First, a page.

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I bet its only called shadow biosphere because someone was smart enough not to name it the Shadow realm.
Dude the gay swans and the spirit world are crazy shit
PAID MENSTRUAL LEAVE!!!!!!!!!!!
Now the crossroad demons kissing in supernatural to seal a contract makes a lot more sense
not all character development exists to make someone a better person
people turn into assholes, too. They become more manipulative, arrogant, clingy, irritated… complex.
and that’s okay, that’s important.
✧･ﾟ:*✧･ﾟ:* \(◕‿◕✿)/ *:･ﾟ✧*:･ﾟ✧
I’ll respectfully disagree with you on this, LG!
As you stated in tags, “I don’t want to be around jerks in real life, why would I want to hang out with them in my fantasy worlds?” which is a fair an valid point to make. However, I think it is disingenuous of a story to exist in a world where everyone becomes a better person.
I’m right on board with you on how I also want to see heroes win, and not feel silly about wanting heroes to win. I love Superman stories, i don’t think they’re boring. I get tired of the constant gritty filter that tends to wash over heroes to engender a greater sense of realism.
However, and this is where i disagree, it would be an alternate form of filter to say that all people only get better in the same manner that “gritty filter” makes people only get worse.
I think that drawing into either direction too heavily isn’t a great option. Some people turn into jerks through their reactions and involvements and perspectives on events around their lives, both fictional or real. Some other people decide that being around jerks is lame, because it is lame, and decide to move on without them.
That is where I would find complexity. If a group of characters came up from the same starting point, and went through the same interactions, but character A takes it one way (developed into a jerk) and character B takes it another (developed into a non-jerk), it would make for a fully-rounded and complex story. Some folks are Magnetos, and some folks are Xaviers.
I gotta say, I was really REALLY pleased with my post. Even now, scrolling up and looking at it there, it really makes me laugh.
I know there are other ways to play and folks are welcome to play like that. My main problem is with using the words “development” or “growth” to describe someone becoming more and more of a jackass.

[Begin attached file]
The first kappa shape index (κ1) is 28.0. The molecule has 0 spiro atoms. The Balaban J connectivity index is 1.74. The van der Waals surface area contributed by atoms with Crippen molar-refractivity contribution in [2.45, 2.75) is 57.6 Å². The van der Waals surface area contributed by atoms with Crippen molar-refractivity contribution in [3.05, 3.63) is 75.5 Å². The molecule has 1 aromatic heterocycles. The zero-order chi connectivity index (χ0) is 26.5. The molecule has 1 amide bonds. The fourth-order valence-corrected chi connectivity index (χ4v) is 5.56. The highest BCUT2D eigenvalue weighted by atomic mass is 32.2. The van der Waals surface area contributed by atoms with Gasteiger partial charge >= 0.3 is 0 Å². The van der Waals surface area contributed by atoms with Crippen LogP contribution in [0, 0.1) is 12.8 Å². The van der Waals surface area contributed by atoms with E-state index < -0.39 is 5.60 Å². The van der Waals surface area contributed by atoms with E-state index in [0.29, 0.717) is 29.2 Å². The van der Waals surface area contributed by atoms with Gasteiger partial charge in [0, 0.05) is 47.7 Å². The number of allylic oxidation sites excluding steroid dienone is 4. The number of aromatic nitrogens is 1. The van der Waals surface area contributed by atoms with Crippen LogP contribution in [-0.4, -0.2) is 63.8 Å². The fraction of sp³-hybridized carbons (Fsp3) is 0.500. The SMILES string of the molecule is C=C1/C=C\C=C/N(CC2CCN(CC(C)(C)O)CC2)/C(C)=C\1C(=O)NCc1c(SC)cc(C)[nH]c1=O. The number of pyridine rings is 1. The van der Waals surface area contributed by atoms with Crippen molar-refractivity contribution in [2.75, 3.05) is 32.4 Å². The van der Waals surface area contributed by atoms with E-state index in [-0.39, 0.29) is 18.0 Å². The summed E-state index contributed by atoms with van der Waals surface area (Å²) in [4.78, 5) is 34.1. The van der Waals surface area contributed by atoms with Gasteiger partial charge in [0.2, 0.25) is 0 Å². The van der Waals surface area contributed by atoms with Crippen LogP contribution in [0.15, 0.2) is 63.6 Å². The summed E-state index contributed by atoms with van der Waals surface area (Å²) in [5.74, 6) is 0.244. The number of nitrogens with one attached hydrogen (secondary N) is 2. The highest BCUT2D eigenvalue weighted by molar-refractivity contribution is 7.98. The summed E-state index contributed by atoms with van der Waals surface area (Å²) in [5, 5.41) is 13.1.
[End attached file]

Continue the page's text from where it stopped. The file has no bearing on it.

That’s not development. That’s regression.
This isn’t something I really feel that strongly about. I’m primarily just pleased with my use of Grumpy Cat in response to the smiley sparkles of the OP. Although that probably makes me a jerk and negates the point I was trying to make. :D
Developing a picture just revealed what it was, it doesn’t mean that what you saw was going to be pretty. Develop has meanings good, bad, and neutral depending on context. You can develop an illness, for example. Even in fiction, a plot development is just something important happening or changing for good or ill, why not extend that to characters?
Growth can be a euphemism for a tumor, things can grow into destructive forces. A little boy can grow into a monster, just as easily as he can grow into his clothes.
Neither of those words denote only positive things.
Yeah, but I also don’t want to roleplay growing tumors or illnesses. That sounds both icky AND boring.
Same with PCs becoming more and more jackassy.
In Britain, make-up might have been hard to find, but it was worn with pride and became a symbol of the will to win. ‘Put your best face forward,’ encouraged a 1942 Yadley advertisement in Churchillian tones. ‘War, Woman and Lipstick' ran a celebrated Tangee campaign. Bright red was the favourite wartime colour for lips and nails and lipstick names were often patriotic: Louis Phillippe's Patriotic Red; Fighting Red by Tussy and Grenadier - The new Military red created by Tattoo, effective with air force blue and khaki.
During wartime, a subtle change had taken place in the marketing and the perception of make-up. It was no longer about making a woman seem ‘dainty’, but making her look and feel strong. Rosie the Riveter became a wartime icon in the USA, representing the six million women working in factories for the war effort. [Rockwell] portrayed Rosie as a vast figure in work dungarees, her short sleeves revealing arms the size of prize-winning hams. Behind her hangs the stars and stripes, squashed carelessly under her feet is a copy of Adolf Hitler’s Mein Kampf, and on her mighty lap rests a lunch box and a huge riveting machine like an enormous gun. [Her] henna red curls, lipsticked mouth and painted finger nails stress her femininity, emphasising the fact that make-up too was a weapon of war [Madeleine Marsh, Compact and Cosmetics: Beauty from the Victorian Times to the Present Day]